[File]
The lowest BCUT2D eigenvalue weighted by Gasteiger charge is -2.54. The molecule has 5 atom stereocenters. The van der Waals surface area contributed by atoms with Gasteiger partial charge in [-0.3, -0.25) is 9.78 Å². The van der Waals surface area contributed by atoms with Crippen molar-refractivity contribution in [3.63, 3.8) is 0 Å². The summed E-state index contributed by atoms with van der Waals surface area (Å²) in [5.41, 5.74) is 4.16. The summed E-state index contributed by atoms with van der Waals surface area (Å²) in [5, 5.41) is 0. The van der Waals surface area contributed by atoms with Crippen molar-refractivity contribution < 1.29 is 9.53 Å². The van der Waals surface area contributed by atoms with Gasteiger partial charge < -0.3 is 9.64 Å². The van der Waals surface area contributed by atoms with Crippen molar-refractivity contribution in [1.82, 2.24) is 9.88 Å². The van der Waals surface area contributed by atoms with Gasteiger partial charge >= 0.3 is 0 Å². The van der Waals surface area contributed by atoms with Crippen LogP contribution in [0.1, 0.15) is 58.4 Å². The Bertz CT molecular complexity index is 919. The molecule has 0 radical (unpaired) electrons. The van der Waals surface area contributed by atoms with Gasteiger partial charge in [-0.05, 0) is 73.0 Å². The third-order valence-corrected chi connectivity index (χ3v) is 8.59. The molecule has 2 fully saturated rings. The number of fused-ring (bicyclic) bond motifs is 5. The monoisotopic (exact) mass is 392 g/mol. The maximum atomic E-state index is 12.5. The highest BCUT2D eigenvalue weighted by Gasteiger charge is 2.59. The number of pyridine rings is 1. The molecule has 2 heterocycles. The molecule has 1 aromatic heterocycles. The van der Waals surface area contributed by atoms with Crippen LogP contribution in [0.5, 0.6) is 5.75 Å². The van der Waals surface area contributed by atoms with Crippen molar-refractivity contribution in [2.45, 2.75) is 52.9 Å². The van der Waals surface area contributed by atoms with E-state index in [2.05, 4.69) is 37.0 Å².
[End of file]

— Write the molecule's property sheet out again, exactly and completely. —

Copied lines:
The lowest BCUT2D eigenvalue weighted by Gasteiger charge is -2.54. The molecule has 5 atom stereocenters. The van der Waals surface area contributed by atoms with Gasteiger partial charge in [-0.3, -0.25) is 9.78 Å². The van der Waals surface area contributed by atoms with Crippen molar-refractivity contribution in [3.63, 3.8) is 0 Å². The summed E-state index contributed by atoms with van der Waals surface area (Å²) in [5.41, 5.74) is 4.16. The summed E-state index contributed by atoms with van der Waals surface area (Å²) in [5, 5.41) is 0. The van der Waals surface area contributed by atoms with Crippen molar-refractivity contribution < 1.29 is 9.53 Å². The van der Waals surface area contributed by atoms with Gasteiger partial charge < -0.3 is 9.64 Å². The van der Waals surface area contributed by atoms with Crippen molar-refractivity contribution in [1.82, 2.24) is 9.88 Å². The van der Waals surface area contributed by atoms with Gasteiger partial charge >= 0.3 is 0 Å². The van der Waals surface area contributed by atoms with Crippen LogP contribution in [0.1, 0.15) is 58.4 Å². The Bertz CT molecular complexity index is 919. The molecule has 0 radical (unpaired) electrons. The van der Waals surface area contributed by atoms with Gasteiger partial charge in [-0.05, 0) is 73.0 Å². The third-order valence-corrected chi connectivity index (χ3v) is 8.59. The molecule has 2 fully saturated rings. The number of fused-ring (bicyclic) bond motifs is 5. The monoisotopic (exact) mass is 392 g/mol. The maximum atomic E-state index is 12.5. The highest BCUT2D eigenvalue weighted by Gasteiger charge is 2.59. The number of pyridine rings is 1. The molecule has 2 heterocycles. The molecule has 1 aromatic heterocycles. The van der Waals surface area contributed by atoms with Crippen LogP contribution in [0.5, 0.6) is 5.75 Å². The van der Waals surface area contributed by atoms with Crippen molar-refractivity contribution in [2.45, 2.75) is 52.9 Å². The van der Waals surface area contributed by atoms with E-state index in [2.05, 4.69) is 37.0 Å².